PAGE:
Iraqi peshmerga fighters arrived in southeastern Turkey early on Wednesday ahead of their planned deployment to the Syrian town of Kobani to help fellow Kurds repel an ISIS advance which has defied U.S.-led air strikes.
A Turkish Airlines plane touched down in the southeastern city of Sanliurfa at around 1:15 a.m. local time (2315 GMT) amid tight security and turkey police and army escort, Reuters report.
“They will be in our town today,” Adham Basho, a member of the Syrian Kurdish National Council from Kobani, said of the peshmerga, confirming that a group of between 90 and 100 fighters had arrived in Sanliurfa overnight.
Peshmerga forces left Turkey’s Sanliurfa international airport on Wednesday morning en route to the Syrian city of Kobani, where they will assist Syrian Kurds in their battle against the ISIS terrorist group.
A convoy of Iraqi Kurdish fighters and weaponry drove through the mainly Kurdish southeastern city of Cizre. Crowds waving flags cheered them on as they drove toward the Syrian border.
Kurds in Turkey celebrate as a Peshmerga fighters convoy crosses through the Habur border crossing along the Turkish-Iraqi border with heavy weapons on October 29, 2014.
The convoy are expected to travel to Kobani through the Mursitpinar border crossing.Weeks of U.S.-led air strikes on the insurgents’ positions around Kobani and the deaths of hundreds of their fighters have failed to break the siege on the town.
The ISIS has threatened to massacre Kobani’s defenders in an assault which has sent almost 200,000 Syrian Kurds fleeing to Turkey, and triggered a call to arms from Kurds across the region.
The Iraqi Kurdish region’s parliament voted last week to deploy some peshmerga to Syria and, under pressure from Western allies, Turkey agreed to let peshmerga forces from Iraq traverse its territory to reach Kobani.
Saleh Moslem, co-chair of the Syrian Kurdish Democratic Union Party (PYD), said late on Tuesday that about 150 peshmerga were expected to reach the area of Kobani overnight.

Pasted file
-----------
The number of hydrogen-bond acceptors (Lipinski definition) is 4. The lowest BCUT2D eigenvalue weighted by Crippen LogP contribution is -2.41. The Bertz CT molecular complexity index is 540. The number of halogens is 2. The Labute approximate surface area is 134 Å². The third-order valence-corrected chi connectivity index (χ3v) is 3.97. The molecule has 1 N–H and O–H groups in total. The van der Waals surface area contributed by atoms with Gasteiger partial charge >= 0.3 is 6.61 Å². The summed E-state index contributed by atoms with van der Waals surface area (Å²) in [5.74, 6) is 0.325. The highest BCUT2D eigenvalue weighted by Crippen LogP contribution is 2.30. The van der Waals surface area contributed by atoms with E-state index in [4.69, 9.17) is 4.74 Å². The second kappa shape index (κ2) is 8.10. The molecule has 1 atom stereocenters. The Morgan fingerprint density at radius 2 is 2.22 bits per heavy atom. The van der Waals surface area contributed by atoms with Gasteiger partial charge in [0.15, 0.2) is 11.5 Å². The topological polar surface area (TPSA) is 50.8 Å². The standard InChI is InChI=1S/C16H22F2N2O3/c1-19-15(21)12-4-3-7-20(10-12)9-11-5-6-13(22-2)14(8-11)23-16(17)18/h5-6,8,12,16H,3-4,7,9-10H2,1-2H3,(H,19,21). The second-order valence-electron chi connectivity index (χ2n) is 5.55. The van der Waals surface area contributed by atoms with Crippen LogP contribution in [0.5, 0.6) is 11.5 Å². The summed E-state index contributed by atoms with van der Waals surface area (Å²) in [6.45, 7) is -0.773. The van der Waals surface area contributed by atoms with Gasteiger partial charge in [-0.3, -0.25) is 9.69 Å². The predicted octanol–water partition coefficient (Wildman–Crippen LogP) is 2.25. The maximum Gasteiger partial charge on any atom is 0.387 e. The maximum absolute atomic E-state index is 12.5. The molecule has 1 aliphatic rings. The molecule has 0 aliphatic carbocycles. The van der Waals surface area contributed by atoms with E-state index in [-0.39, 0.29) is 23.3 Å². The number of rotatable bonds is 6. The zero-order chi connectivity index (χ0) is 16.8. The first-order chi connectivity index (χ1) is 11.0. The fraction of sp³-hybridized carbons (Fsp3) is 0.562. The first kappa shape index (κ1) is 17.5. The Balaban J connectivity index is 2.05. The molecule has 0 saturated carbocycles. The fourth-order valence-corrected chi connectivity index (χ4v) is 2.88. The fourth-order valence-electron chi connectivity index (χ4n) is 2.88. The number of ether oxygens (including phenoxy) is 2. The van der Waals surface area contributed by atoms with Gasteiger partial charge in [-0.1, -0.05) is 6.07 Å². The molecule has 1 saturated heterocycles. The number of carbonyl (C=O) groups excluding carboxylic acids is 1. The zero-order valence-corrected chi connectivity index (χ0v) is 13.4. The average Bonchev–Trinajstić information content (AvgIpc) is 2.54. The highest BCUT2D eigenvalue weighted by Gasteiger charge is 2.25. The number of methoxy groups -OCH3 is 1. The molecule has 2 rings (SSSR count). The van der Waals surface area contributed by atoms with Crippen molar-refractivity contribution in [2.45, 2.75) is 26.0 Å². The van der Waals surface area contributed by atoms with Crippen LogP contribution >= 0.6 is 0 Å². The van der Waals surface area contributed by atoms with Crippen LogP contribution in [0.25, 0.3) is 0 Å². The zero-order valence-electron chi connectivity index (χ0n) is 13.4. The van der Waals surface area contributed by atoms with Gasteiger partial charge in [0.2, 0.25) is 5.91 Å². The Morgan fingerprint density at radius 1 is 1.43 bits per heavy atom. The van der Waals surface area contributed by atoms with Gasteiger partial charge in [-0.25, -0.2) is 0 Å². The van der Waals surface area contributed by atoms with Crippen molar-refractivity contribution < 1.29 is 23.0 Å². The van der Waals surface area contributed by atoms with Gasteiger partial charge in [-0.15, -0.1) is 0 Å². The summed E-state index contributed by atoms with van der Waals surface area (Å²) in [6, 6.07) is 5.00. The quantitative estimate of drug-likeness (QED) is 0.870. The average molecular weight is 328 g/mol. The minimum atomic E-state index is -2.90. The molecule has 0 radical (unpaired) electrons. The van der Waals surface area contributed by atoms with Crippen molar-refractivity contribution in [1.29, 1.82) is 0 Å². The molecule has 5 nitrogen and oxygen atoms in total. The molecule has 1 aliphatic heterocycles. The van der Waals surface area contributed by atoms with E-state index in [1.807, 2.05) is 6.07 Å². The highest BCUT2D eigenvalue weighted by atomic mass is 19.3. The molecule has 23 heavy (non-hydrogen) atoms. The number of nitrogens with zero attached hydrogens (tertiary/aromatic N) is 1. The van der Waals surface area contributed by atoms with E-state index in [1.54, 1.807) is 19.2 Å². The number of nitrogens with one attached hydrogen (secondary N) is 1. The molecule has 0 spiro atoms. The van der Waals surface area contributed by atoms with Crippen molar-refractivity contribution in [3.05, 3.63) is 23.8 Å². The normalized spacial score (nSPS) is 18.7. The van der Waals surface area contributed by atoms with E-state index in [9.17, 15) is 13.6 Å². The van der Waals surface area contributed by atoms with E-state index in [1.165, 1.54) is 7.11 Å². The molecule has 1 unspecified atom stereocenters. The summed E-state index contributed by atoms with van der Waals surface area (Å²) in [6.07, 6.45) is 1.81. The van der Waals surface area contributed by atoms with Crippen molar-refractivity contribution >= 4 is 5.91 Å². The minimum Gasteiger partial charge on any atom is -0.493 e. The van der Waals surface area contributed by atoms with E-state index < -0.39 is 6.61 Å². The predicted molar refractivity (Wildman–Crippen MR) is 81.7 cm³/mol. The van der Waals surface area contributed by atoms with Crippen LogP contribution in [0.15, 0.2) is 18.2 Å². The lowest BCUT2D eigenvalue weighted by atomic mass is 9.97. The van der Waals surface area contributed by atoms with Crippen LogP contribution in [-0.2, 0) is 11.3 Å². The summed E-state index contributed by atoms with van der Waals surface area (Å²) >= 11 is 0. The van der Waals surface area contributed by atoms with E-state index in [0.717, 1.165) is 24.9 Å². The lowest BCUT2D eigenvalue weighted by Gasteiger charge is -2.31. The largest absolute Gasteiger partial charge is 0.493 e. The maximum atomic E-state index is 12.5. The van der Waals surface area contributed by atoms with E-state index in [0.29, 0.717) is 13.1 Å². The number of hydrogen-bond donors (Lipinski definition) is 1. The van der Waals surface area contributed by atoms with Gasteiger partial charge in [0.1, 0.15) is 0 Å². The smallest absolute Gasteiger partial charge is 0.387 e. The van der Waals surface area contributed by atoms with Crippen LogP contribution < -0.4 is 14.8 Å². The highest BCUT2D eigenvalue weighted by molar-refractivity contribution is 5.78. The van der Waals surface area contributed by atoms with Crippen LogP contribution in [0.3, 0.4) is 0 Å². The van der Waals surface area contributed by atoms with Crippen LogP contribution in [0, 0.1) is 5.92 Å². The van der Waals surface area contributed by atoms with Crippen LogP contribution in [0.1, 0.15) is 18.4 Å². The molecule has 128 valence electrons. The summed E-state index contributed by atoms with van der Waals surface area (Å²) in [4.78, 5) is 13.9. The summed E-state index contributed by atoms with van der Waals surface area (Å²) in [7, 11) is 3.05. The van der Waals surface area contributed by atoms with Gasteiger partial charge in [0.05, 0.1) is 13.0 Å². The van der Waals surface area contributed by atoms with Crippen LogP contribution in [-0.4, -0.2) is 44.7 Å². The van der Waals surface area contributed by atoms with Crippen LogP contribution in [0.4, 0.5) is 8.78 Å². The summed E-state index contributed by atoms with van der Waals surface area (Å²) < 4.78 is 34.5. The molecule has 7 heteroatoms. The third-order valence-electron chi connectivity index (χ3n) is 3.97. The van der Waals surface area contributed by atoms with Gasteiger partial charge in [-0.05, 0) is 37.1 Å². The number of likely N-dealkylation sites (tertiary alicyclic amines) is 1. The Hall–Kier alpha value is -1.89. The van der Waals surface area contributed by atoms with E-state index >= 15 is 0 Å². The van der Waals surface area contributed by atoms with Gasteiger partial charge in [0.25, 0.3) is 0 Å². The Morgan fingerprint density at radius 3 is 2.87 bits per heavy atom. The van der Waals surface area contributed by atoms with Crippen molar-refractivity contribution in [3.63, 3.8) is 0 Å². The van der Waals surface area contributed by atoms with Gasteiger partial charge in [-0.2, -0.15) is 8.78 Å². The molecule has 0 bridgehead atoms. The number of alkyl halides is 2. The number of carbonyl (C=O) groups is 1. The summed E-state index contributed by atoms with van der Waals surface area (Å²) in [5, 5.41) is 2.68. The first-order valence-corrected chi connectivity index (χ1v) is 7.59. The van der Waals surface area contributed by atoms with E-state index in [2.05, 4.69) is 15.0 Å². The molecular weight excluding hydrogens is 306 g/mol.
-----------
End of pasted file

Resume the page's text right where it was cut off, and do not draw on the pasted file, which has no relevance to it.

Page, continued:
A separate group of peshmerga fighters is thought to be travelling to the Turkish border region by land. A Kurdish television channel showed footage of what it said was a convoy of peshmerga vehicles loaded with weapons en route to the area.
Kurdistan’s Minister of Peshmerga, Mustafa Sayyid Qader, told local media on Tuesday that no limits had been set to how long the forces would remain in Kobani. The Kurdistan Regional Government has said the fighters would not engage in direct combat in Kobani but rather provide artillery support.
Turkish officials have rebuffed international criticism over their reluctance to do more to help Kobani’s beleaguered Kurdish defenders, whom they accuse of being linked to the militant Kurdistan Workers’ Party (PKK), which has fought a decades-long insurgency against the Turkish state.
That stance has enraged Turkey’s own Kurdish minority – about a fifth of the population and half of all Kurds across the region.Kurds suspect Ankara would rather ISIS terrorists extend their territorial gains than allow Kurdish insurgents to consolidate local power.
Police shot into the air and fired teargas to disperse hundreds of Kurdish supporters gathered at the Habur border gate overnight to welcome the arrival of the peshmerga after they began throwing stones into a police compound.
Turkish Prime Minister Ahmet Davutoglu said on Tuesday that air strikes alone would not be enough to push back the insurgents and that only the peshmerga and “moderate Syrian rebel” forces could oust ISIS from Kobani.
Battle for Kobani continues
The Syrian town of Kobani was hit by large explosions on what appeared to be airstrikes from a US-led coalition. The explosions came after intense fighting in the town as the ISIS group and Syrian Kurdish fighters battled for control of the strategic border town.